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The doctors are giving him an intravenous saline solution to compensate for blood loss. The tiny, insignificant-looking mother by his side is torn between soothing her child by gently assuring him that he will be playing football again, and answering a long list of questions from the doctor.

The blood-curdling scene looks like it’s taken out of a war movie, recorded in a set with crumbling walls and chipped tiled floors, the kind that awaken early memories in a Soviet child. But this is no war zone. This is Okhmatdyt, the main state children’s hospital not only in Kyiv, but in Ukraine. The most complicated cases get sent here.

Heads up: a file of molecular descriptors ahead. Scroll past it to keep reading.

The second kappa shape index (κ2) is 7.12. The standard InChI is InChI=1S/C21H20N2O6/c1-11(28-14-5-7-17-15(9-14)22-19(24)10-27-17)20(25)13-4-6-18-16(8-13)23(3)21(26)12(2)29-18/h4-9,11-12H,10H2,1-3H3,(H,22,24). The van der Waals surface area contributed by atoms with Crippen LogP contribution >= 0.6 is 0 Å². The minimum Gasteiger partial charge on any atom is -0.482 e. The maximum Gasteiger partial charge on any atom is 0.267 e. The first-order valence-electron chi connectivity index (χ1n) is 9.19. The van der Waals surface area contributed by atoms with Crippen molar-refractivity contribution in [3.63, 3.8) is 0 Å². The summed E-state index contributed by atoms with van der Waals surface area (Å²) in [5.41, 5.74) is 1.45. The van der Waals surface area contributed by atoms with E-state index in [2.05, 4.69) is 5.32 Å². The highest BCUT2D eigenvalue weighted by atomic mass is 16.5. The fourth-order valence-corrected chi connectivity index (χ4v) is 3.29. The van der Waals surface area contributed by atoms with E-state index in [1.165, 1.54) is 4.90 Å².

We’re in the emergency room. We have passed the purgatory of the first corridor, where a half-dozen patients and their desperate parents are clutching black-and-grey x-rays and thick coats of the same colors, staring hopefully at the door that leads to the inner corridor, waiting to be called in.

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